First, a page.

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Athenaeum Residential Care Home Good

Reports


Inspection carried out on 4 July 2017

During a routine inspection

This inspection took place on 4July 2017 and was unannounced. At our last inspection in March 2015, the service was rated as good.

Athenaeum Residential Care Home is owned by Brownlow Enterprises Limited. The home provides accommodation and personal care for up to 21 older people. On the day of our visit there were 20 people living in the home.

There was a registered manager in post. A registered manager is a person who has registered with CQC to manage the service. Like registered providers, they are ‘registered persons’. Registered persons have legal responsibility for meeting the requirements in the Health and Social Care Act and associated Regulations about how the service is run.

People were positive about the service and the staff who supported them. People told us they liked the staff that supported them and that they were treated with dignity and kindness.

Staff treated people with respect and as individuals with different needs and preferences. The care records contained information about how to provide support, what the person liked, disliked and their preferences. People who used the service along with families and friends had completed a life history with information about what was important to people. The staff we spoke with told us this information helped them to understand the person.

The care staff demonstrated a good knowledge of people’s care needs, significant people and events in their lives, and their daily routines and preferences. They also understood the provider’s safeguarding procedures and could explain how they would protect people if they had any concerns.

There were sufficient numbers of suitably qualified, skilled and experienced staff to care for the number of people with complex needs in the home. People told us they never had to wait for assistance. The atmosphere in the service was calm and relaxed and staff did not appear to be rushed.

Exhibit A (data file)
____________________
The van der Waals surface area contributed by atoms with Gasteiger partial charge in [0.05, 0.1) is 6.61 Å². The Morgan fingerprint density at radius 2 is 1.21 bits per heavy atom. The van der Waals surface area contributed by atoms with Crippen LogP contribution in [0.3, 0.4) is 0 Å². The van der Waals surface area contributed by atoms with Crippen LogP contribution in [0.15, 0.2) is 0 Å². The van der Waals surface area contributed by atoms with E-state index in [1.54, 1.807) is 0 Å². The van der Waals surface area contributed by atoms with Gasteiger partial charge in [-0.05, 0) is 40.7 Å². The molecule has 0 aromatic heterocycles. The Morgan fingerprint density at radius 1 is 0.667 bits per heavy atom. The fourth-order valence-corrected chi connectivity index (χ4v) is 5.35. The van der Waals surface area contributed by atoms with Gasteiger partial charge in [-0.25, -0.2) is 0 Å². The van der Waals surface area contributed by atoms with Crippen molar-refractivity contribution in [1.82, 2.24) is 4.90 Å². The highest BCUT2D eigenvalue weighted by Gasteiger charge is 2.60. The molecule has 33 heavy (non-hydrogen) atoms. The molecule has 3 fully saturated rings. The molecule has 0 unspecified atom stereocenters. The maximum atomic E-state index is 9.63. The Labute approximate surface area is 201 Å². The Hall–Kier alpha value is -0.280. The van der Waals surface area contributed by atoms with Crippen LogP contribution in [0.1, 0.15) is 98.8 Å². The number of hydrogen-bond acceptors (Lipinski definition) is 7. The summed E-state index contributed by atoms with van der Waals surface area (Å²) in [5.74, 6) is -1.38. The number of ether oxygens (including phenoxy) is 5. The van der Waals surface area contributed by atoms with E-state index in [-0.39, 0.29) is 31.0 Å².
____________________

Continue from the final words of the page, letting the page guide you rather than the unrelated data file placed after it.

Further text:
Robust recruitment and selection procedures were in place and appropriate checks had been undertaken before staff began work. Medicines were managed safely. Seniors staff had detailed guidance to follow when administering medicines. Staff completed extensive training to ensure that the care provided to people was safe and effective.

There was an open and transparent culture and encouragement for people to provide feedback. The provider took account of complaints and comments to improve the service. A complaints book, policy and procedure were in place. People told us they were aware of how to make a complaint and were confident they could express any concerns and these would be addressed.

CQC monitors the operation of the Mental Capacity Act (MCA) 2005 and Deprivation of Liberty Safeguards (DoLS) and reports on what we find. DoLS are a code of practice to supplement the main Mental Capacity Act 2005. These safeguards protect the rights of adults by ensuring that if there are restrictions on their freedom and liberty these are assessed by appropriately trained professionals. The manager had knowledge of the MCA 2005 and DoLS legislation and appropriate referrals for DoLS authorisation had been made so that people’s rights would be protected.

The management team provided good leadership and people using the service, relatives and staff told us they were approachable, visible and supportive. We saw that regular audits were carried out by the registered manager to monitor the quality of care.

Care staff received regular supervision and appraisal from their manager. These processes gave staff an opportunity to discuss their performance and identify any further training they required.

The staff in the home organised a range of activities that provided entertainment and stimulation for people living in the home.

The home was kept clean and well maintained.

Inspection carried out on 10 March 2015

During a routine inspection

We inspected Antheneum residential home on the 10 March 2015. This was an unannounced inspection which meant the staff and the provider did not know we would be visiting.

Before we visited the home we checked the information that we held about the service and the service provider. This included statutory notifications and safeguarding alerts. No concerns had been raised and the service met the regulations we inspected against at their last inspection which took place on 13 June 2013.

Athenaeum Residential Care Home is owned by Brownlow Enterprises Limited. The home provides accommodation and personal care for up to 21 older people. On the day of our visit there were 20 people living in the home.

People who used the service were supported by staff that were kind, caring and respectful of their privacy.

People who needed assistance with meal preparation were supported and encouraged to make choices about what they ate and drank. The care staff we spoke with demonstrated a good knowledge of people’s care needs, significant people and events in their lives, and their daily routines and preferences. They also understood the provider’s safeguarding procedures and could explain how they would protect people if they had any concerns.